Yesterday, at the vigil for the dead children of Newtown, President Obama asked this question: “Are we prepared that such violence visited on our children year after year after year is somehow the price of our freedom?”
It’s a good question. But it’s the wrong question. This is not about the price of freedom.
It’s important NOT to allow the gun lobby to frame the discussion in terms of freedom. They like to argue that even the smallest attempt to restrict or limit any aspect of firearm technology is an assault on freedom. They like to claim that privately owned guns are the only reliable barrier between freedom and tyranny. They like to portray themselves as the heroic Defenders of Liberty, as the Guardians of Democracy, the Champions of Freedom.
They’re not. Again, this is not about freedom. They’re the Defenders of Convenience. They’re the Guardians of Fantasy.
Their insistence on having access to 30 round magazines or 100 round magazines isn’t about freedom. It’s about the terrible burden of hobbyist shooters at the rifle range not to have to pause for a few moments to reload.
Their insistence on the ‘right’ to carry firearms everywhere — to church, to the bar, to places of business — isn’t about democracy. It’s about action figure fantasies. It’s about men wanting to believe that in the unlikely event that a dangerous situation develops, they’d be able to resolve it. With a gun. It’s about a movie poster world view.
The gun lobby claims new gun laws won’t stop the killing. They claim there are already more than 20,000 gun laws in the U.S. already. That’s not true — but even if it was, it would be irrelevant. A lot of existing gun laws either permit easier access to firearms or extend gun rights. They’re not laws that restrict or limit firearms. For example, earlier this year the State of Indiana enacted a law that essentially gives homeowners the right to shoot police officers under certain conditions. Seriously. The law states:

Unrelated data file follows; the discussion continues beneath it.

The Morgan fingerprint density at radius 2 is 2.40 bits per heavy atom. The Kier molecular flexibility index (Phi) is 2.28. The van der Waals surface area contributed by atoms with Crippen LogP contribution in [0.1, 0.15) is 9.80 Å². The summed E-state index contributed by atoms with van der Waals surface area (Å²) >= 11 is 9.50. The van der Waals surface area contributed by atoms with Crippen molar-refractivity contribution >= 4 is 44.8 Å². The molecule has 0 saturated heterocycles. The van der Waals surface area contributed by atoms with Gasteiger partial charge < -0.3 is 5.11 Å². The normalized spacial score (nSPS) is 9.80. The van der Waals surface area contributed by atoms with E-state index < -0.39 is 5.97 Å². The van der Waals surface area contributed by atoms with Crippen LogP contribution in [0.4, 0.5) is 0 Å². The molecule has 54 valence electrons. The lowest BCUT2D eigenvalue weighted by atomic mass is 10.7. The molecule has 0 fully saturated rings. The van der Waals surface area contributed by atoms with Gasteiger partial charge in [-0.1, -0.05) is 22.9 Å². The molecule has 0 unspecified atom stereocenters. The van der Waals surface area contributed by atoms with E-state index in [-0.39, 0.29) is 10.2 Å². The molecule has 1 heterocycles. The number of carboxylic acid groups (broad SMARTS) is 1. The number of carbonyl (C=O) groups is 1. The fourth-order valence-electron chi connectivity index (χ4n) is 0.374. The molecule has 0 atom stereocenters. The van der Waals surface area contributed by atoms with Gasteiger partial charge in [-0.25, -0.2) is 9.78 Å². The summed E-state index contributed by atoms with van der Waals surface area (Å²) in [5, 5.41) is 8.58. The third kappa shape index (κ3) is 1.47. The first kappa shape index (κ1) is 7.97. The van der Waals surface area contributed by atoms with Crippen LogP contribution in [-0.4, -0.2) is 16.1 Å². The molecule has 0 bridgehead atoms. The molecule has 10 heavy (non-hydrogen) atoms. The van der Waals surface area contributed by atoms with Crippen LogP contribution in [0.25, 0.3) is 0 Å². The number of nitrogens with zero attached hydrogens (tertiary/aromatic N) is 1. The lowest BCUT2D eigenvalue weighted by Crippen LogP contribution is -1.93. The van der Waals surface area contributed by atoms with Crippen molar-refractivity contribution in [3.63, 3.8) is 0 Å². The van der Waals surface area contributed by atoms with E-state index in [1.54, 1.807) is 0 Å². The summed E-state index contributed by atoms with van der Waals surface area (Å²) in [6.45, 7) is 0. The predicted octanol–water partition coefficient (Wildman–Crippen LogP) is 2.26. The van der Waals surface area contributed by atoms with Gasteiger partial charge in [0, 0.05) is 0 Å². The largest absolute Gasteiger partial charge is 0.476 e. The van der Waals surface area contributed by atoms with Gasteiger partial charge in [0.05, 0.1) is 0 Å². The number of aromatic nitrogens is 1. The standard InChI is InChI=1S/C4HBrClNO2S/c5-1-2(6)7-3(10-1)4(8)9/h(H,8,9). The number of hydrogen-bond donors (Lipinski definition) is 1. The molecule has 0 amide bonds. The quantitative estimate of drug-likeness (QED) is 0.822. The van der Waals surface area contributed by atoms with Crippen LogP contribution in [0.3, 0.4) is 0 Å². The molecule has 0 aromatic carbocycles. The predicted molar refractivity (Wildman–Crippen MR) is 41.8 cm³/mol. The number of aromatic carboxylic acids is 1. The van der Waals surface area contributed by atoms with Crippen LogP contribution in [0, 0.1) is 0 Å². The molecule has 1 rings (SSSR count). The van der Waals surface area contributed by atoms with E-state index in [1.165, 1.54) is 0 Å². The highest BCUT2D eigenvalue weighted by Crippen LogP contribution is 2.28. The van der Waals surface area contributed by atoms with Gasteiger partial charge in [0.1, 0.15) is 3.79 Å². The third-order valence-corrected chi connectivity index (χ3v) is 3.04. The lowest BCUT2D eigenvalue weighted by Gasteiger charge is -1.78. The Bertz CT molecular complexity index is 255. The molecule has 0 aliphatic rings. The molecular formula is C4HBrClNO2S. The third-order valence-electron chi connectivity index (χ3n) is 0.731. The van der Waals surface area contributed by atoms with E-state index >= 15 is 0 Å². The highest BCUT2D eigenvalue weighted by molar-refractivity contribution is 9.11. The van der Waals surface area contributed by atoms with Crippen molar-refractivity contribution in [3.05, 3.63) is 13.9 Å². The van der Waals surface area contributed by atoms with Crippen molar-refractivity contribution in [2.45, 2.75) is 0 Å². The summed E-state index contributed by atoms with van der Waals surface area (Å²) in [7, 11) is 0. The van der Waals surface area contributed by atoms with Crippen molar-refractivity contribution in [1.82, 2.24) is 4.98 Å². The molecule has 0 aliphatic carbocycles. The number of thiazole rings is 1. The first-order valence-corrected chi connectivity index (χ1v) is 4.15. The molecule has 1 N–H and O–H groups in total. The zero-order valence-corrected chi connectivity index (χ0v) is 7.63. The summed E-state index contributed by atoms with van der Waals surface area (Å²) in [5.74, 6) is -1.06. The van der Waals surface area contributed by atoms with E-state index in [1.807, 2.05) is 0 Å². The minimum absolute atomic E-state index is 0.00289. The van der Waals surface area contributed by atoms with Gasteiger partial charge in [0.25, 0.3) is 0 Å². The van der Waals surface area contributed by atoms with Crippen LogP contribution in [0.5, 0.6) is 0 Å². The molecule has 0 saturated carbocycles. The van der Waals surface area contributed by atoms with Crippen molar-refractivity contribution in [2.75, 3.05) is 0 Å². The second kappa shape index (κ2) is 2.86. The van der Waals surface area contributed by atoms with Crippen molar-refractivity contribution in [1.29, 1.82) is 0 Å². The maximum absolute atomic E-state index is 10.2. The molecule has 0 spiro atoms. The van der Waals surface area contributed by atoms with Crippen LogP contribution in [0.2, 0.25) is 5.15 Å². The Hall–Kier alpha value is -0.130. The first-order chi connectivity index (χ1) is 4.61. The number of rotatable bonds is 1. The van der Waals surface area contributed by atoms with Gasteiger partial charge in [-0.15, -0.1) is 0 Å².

a person is justified in using reasonable force against a public servant if the person reasonably believes the force is necessary to: (1) protect the person or a third person from unlawful force; (2) prevent or terminate the public servant’s unlawful entry into the person’s dwelling; or (3) prevent or terminate the public servant’s criminal interference with property lawfully in the person’s possession.
This law was written with the assistance of the National Rifle Association. It’s grounded in the paranoid belief that the government wants to stifle freedom by sending government agents to seize the weapons of common citizens. It’s a law that says you can shoot and kill police officers if you ‘reasonably believe’ the officer is coming to break into your home and take your legal firearms.
I’ll say it again. This is not about freedom. It’s about paranoia. It’s about the irrational belief that some day some military or paramilitary force will seize control of the United States, and it’s about the male fantasy that plucky Americans with guns will resist and prevail.
We live in a society in which children have to be trained how to behave in the event of a school shooting. We live in a society where school entrances are routinely locked to reduce the likelihood of mass murders. That’s not freedom.
The gun lobby likes to claim that an armed citizenry is a free citizenry. That’s a lie. An armed citizenry is a frightened citizenry, and people who live in fear are never really free.
We can place common sense limitations on firearm ownership in the US without infringing on the rights of citizens. But it’ll be much more difficult to do that as long as we keep discussing firearms in terms of freedom. This is not about freedom. It’s about lives.